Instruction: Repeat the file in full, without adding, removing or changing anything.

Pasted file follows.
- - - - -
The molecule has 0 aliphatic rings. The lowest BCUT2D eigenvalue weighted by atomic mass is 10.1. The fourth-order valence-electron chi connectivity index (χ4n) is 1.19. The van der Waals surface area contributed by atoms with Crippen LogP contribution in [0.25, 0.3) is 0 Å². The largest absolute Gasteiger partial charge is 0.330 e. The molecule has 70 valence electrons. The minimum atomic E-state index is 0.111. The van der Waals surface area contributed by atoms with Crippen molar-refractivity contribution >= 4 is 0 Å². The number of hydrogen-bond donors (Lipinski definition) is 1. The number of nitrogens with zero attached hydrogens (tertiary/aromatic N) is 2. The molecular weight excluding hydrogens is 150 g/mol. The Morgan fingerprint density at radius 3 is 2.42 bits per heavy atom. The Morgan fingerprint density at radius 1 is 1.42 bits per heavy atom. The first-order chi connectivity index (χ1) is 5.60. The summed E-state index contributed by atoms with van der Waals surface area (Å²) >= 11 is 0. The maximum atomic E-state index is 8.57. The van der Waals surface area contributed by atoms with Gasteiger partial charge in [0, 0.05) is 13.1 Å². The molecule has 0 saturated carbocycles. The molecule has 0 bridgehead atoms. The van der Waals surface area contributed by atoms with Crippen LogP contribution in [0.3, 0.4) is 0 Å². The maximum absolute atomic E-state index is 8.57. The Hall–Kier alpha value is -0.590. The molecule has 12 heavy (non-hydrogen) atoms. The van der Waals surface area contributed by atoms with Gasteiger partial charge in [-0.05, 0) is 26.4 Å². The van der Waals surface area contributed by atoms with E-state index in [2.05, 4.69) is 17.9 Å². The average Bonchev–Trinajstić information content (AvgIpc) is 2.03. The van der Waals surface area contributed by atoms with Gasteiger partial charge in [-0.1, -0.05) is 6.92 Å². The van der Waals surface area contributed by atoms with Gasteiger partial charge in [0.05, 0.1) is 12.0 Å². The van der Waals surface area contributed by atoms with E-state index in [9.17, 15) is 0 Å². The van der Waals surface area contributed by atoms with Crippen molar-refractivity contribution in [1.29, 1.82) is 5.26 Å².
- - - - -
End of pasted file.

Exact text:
The molecule has 0 aliphatic rings. The lowest BCUT2D eigenvalue weighted by atomic mass is 10.1. The fourth-order valence-electron chi connectivity index (χ4n) is 1.19. The van der Waals surface area contributed by atoms with Crippen LogP contribution in [0.25, 0.3) is 0 Å². The largest absolute Gasteiger partial charge is 0.330 e. The molecule has 70 valence electrons. The minimum atomic E-state index is 0.111. The van der Waals surface area contributed by atoms with Crippen molar-refractivity contribution >= 4 is 0 Å². The number of hydrogen-bond donors (Lipinski definition) is 1. The number of nitrogens with zero attached hydrogens (tertiary/aromatic N) is 2. The molecular weight excluding hydrogens is 150 g/mol. The Morgan fingerprint density at radius 3 is 2.42 bits per heavy atom. The Morgan fingerprint density at radius 1 is 1.42 bits per heavy atom. The first-order chi connectivity index (χ1) is 5.60. The summed E-state index contributed by atoms with van der Waals surface area (Å²) >= 11 is 0. The maximum atomic E-state index is 8.57. The van der Waals surface area contributed by atoms with Gasteiger partial charge in [0, 0.05) is 13.1 Å². The molecule has 0 saturated carbocycles. The molecule has 0 bridgehead atoms. The van der Waals surface area contributed by atoms with Crippen LogP contribution in [0.3, 0.4) is 0 Å². The maximum absolute atomic E-state index is 8.57. The Hall–Kier alpha value is -0.590. The molecule has 12 heavy (non-hydrogen) atoms. The van der Waals surface area contributed by atoms with Gasteiger partial charge in [-0.05, 0) is 26.4 Å². The van der Waals surface area contributed by atoms with E-state index in [2.05, 4.69) is 17.9 Å². The average Bonchev–Trinajstić information content (AvgIpc) is 2.03. The van der Waals surface area contributed by atoms with Gasteiger partial charge in [-0.1, -0.05) is 6.92 Å². The van der Waals surface area contributed by atoms with Gasteiger partial charge in [0.05, 0.1) is 12.0 Å². The van der Waals surface area contributed by atoms with E-state index in [9.17, 15) is 0 Å². The van der Waals surface area contributed by atoms with Crippen molar-refractivity contribution in [1.29, 1.82) is 5.26 Å².